Network attached storage is one of those “must haves” in any home and every business, but if you need more space and lots of speed, some changes to WD’s two and four-bay solutions might be worth checking out.
We all have phones, tablets, and a computer or two, and so we should all have storage to back up everything we’re writing, taking photos of, listening to, watching, any anything else that is stored on these creation and consumption gadgets.
Many of us have one already, and we might be dependent on the one-drive system, the style of network attached storage or “NAS” that is self-contained and sits in its own box.
For the beginner with less than 4TB of files and with only a few computers in the home, this might be perfectly fine, but what do you do when you have bigger storage needs, and more computers and more gadgets accessing the drive?
In those situations, it might be ideal to check out a two- or four-bay solution, with these NAS systems able to accommodate up to two or four 6TB drives respectively, with either the full amount of storage available if spread out over the amount of drives, or automatic backing up, mirroring what’s on one drive to another.
Access speeds are also a little different for these, with more than one network port often included, and faster chips.
With those two features in mind, WD has announced that a few new models of its multi-bay NAS drives will be coming to market shortly, giving people with lots of data places to store it and connections to access it.
This week, WD has launched the EX2100 and EX4100 NAS systems for customers demanding just that, with two and four bays respectively, and a dual-core processor controlling the system not just making it possible to transfer large quantities of data quickly, but also enable lots of high definition streaming,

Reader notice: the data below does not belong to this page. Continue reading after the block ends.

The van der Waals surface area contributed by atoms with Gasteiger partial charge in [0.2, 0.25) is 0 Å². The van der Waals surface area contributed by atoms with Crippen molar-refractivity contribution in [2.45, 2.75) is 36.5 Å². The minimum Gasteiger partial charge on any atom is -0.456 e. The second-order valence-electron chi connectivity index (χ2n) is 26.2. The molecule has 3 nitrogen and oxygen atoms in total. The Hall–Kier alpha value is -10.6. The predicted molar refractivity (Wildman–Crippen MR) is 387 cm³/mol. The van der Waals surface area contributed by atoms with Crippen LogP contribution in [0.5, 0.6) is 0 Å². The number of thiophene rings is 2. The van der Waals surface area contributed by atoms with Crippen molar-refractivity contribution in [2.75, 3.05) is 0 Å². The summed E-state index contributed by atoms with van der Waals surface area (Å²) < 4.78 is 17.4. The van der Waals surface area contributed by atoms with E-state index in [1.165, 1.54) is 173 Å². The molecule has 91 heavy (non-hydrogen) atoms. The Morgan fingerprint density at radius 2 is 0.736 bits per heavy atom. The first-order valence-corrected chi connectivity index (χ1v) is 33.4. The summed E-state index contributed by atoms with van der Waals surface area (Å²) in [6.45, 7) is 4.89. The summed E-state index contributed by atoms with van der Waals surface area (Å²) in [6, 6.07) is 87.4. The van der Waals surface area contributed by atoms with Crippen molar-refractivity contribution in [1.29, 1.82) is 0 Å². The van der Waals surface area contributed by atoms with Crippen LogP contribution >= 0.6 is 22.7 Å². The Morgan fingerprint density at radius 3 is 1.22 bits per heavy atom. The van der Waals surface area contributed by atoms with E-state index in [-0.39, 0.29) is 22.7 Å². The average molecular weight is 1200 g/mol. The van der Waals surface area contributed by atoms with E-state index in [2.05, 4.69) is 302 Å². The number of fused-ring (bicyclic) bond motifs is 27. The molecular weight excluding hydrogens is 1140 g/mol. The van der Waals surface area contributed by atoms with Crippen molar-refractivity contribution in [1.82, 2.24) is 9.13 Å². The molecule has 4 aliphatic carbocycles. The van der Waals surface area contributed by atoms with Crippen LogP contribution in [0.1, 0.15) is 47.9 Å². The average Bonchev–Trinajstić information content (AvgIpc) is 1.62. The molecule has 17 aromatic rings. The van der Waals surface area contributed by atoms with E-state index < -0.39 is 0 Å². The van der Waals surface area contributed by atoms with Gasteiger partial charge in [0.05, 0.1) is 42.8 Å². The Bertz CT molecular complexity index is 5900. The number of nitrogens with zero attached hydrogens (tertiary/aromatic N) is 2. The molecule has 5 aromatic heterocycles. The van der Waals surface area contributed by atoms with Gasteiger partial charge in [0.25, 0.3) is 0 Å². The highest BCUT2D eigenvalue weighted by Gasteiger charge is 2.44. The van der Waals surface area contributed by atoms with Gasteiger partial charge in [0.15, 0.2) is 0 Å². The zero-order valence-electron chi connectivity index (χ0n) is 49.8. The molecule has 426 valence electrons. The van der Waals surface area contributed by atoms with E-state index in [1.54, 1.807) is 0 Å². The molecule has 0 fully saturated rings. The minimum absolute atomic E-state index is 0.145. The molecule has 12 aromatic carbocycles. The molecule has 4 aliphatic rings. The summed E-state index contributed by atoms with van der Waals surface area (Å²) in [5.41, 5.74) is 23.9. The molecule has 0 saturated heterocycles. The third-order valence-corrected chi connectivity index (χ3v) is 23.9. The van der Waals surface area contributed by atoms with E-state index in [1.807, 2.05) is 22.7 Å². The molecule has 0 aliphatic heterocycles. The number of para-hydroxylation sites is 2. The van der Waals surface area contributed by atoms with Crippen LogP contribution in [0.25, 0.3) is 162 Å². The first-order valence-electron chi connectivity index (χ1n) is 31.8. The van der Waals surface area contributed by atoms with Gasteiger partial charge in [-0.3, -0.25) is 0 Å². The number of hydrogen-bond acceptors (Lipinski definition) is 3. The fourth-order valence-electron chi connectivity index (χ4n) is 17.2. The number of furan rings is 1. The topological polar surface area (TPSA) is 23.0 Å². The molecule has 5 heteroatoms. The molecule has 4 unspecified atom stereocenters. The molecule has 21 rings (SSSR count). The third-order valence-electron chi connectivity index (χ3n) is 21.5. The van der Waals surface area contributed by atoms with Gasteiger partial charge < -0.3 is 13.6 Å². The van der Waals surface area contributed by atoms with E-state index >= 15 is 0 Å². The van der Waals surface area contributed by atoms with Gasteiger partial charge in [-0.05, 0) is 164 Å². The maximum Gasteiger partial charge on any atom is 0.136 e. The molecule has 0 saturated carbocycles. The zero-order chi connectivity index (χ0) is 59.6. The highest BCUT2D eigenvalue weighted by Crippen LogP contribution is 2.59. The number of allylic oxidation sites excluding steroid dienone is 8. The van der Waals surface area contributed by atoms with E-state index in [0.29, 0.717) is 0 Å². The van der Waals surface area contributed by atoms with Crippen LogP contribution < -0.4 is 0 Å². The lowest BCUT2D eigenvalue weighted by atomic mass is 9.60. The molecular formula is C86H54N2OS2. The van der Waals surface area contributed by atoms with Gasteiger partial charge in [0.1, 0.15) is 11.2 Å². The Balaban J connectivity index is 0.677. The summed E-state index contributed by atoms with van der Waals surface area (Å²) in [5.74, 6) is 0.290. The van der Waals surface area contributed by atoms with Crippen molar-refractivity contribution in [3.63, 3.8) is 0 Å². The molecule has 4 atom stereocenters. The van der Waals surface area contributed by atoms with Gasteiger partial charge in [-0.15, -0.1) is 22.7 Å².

In fact that last section is an area that makes the concept appealing at home, because as we’re all storing lots of home movies, photos, and downloaded content on our network, multi-bay high performance network drives can make this information easily streamed to smartphones, tablets, computers, and TVs in the home.
Beyond the dual-core chip and ability to take two or four hard drives, there’s also a built-in “My Cloud” dashboard that not only provides an integrated FTP server and system health monitor, but also makes it possible to download files on the go from a smartphone and tablet with a compatible app, while Windows and Mac computer owners can login from afar with their own software.
The “Expert series” of WD NAS drives isn’t the only one out there, denoted by the “EX” in the name, and is joined by a “Business series” which has “DL” in its model name instead.
Launched this week, the DL2100 and DL4100 are very similar and arrive with two- and four-bays respectively, but switch the dual-core processor in the Expert range for Intel chips in the Business models, with the machines bringing higher price tags but offering two Gigabit network connections, dual power supply ports (in case one power connection fails), and a one-touch USB 3.0 port to automatically copy USB drives straight to the NAS.